|Thesis abstract: |
In recent years, we have seen the rapid development of small, low-power, and low-cost wireless computation/communication devices, which have served as enablers for the so-called Internet of Things (IoT). Within the Internet of Things, devices adopt wireless communication to cooperate to provide services and added value to users. Smartphones and tablets are clearly the most widely- known examples of such devices; however, there are also many others (e.g., home and office appliances or wearable devices) and many more will be available shortly. Eriksson foresees, for example, that there will be more than 50 billion connected devices in 2020. The Internet of Things promises to enable new and unforeseen scenarios in many different domains. It will allow us to enhance logistics and public transportation, to create smart exhibition centers and museums, to develop more efficient and effective hospitals and offices, to truly realize home automation and the promise of connected cars.
Although many IoT applications in the past have depended on having actual Internet access, a new breed of applications has come forth under the name of proximity-based applications. The devices in these applications are within proximity of one another and operate in an infrastructure-less manner, exploiting peer-to- peer communication.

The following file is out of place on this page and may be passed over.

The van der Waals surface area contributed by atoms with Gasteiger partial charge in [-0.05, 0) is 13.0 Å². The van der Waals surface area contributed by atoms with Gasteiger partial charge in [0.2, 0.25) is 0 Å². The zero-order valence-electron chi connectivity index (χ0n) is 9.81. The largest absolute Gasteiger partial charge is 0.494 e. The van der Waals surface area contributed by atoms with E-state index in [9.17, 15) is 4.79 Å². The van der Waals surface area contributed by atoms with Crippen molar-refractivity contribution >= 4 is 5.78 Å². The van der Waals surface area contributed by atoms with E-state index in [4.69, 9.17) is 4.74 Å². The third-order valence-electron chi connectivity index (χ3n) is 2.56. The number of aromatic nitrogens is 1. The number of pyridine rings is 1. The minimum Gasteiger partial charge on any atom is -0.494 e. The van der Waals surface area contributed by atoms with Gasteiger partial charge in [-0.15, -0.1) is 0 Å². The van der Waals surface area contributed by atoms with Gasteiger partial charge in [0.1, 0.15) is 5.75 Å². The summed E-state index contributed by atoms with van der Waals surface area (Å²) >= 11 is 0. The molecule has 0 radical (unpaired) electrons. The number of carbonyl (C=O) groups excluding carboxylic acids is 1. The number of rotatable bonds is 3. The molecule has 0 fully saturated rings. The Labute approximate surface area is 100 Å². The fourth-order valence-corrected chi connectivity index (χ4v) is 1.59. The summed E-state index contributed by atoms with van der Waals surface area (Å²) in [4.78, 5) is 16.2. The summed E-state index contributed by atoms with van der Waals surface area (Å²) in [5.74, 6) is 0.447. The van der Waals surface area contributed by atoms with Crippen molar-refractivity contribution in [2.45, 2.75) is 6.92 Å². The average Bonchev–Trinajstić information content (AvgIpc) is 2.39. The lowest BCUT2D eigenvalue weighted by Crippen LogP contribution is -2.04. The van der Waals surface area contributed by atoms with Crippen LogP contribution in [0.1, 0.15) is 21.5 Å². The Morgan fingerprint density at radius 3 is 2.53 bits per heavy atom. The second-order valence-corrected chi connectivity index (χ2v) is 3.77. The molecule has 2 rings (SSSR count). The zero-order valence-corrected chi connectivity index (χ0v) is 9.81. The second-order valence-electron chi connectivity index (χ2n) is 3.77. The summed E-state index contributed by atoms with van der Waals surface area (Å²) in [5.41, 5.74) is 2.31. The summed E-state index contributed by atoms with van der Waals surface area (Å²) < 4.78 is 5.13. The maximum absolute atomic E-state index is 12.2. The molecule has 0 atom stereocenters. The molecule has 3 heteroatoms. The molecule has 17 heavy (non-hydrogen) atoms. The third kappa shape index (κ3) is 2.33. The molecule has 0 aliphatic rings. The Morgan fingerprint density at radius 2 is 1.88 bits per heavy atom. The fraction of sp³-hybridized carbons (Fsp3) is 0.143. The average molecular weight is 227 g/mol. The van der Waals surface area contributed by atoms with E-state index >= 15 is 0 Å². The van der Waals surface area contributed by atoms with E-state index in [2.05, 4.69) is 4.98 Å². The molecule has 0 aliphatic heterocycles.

One of the biggest challenges in Peer-to-Peer IoT applications is to provide a reliable connectivity between a large amount of heterogeneous mobile devices. In this scenario, the devices have different processing power and energy, they have various mobility pattern, and they may support different communication protocols like Wi-Fi/ Wi-Fi Direct, Bluetooth LE, ZigBee, 6LowPAN, and Cellular.
In the current research, we propose a distributed middleware that could work on top of several well-known and widely available communication protocols and can manage the high number of mobile and fixed devices. The middleware will provide suitable device and service-level abstractions for the application developer to facilitate the interoperation among heterogeneous devices. Moreover, a suitable simulation framework has been developed to enable test and verification of the above mentioned solution.